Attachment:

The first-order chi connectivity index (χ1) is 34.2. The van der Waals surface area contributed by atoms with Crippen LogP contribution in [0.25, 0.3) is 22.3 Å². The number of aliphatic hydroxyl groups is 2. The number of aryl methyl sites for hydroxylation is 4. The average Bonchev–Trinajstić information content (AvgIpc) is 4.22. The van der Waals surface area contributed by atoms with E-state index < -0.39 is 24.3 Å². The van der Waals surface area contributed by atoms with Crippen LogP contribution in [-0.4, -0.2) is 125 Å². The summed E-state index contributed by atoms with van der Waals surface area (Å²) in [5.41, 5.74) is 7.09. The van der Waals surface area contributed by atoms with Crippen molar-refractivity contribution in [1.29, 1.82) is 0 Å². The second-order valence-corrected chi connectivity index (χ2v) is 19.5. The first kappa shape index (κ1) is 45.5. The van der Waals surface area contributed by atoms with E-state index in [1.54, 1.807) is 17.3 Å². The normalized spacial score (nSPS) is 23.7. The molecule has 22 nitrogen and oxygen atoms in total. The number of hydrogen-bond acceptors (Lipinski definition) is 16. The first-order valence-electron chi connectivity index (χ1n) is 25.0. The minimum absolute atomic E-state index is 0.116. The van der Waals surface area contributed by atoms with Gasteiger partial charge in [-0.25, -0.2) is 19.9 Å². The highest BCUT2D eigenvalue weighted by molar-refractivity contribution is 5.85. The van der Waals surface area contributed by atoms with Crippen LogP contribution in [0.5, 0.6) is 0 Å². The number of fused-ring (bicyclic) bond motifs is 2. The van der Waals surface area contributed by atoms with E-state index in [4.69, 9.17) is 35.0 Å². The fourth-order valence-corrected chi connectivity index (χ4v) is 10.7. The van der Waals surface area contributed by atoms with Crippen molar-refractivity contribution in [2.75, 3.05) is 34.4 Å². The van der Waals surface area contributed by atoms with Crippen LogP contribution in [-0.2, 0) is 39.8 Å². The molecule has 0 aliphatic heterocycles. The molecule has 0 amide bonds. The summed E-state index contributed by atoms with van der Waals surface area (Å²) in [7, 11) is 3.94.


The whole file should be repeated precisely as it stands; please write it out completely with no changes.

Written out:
The first-order chi connectivity index (χ1) is 34.2. The van der Waals surface area contributed by atoms with Crippen LogP contribution in [0.25, 0.3) is 22.3 Å². The number of aliphatic hydroxyl groups is 2. The number of aryl methyl sites for hydroxylation is 4. The average Bonchev–Trinajstić information content (AvgIpc) is 4.22. The van der Waals surface area contributed by atoms with E-state index < -0.39 is 24.3 Å². The van der Waals surface area contributed by atoms with Crippen LogP contribution in [-0.4, -0.2) is 125 Å². The summed E-state index contributed by atoms with van der Waals surface area (Å²) in [5.41, 5.74) is 7.09. The van der Waals surface area contributed by atoms with Crippen molar-refractivity contribution in [1.29, 1.82) is 0 Å². The second-order valence-corrected chi connectivity index (χ2v) is 19.5. The first kappa shape index (κ1) is 45.5. The van der Waals surface area contributed by atoms with E-state index in [1.54, 1.807) is 17.3 Å². The normalized spacial score (nSPS) is 23.7. The molecule has 22 nitrogen and oxygen atoms in total. The number of hydrogen-bond acceptors (Lipinski definition) is 16. The first-order valence-electron chi connectivity index (χ1n) is 25.0. The minimum absolute atomic E-state index is 0.116. The van der Waals surface area contributed by atoms with Gasteiger partial charge in [-0.25, -0.2) is 19.9 Å². The highest BCUT2D eigenvalue weighted by molar-refractivity contribution is 5.85. The van der Waals surface area contributed by atoms with Crippen LogP contribution in [0.5, 0.6) is 0 Å². The number of fused-ring (bicyclic) bond motifs is 2. The van der Waals surface area contributed by atoms with E-state index in [4.69, 9.17) is 35.0 Å². The fourth-order valence-corrected chi connectivity index (χ4v) is 10.7. The van der Waals surface area contributed by atoms with Crippen molar-refractivity contribution in [2.75, 3.05) is 34.4 Å². The van der Waals surface area contributed by atoms with Crippen LogP contribution in [-0.2, 0) is 39.8 Å². The molecule has 0 aliphatic heterocycles. The molecule has 0 amide bonds. The summed E-state index contributed by atoms with van der Waals surface area (Å²) in [7, 11) is 3.94.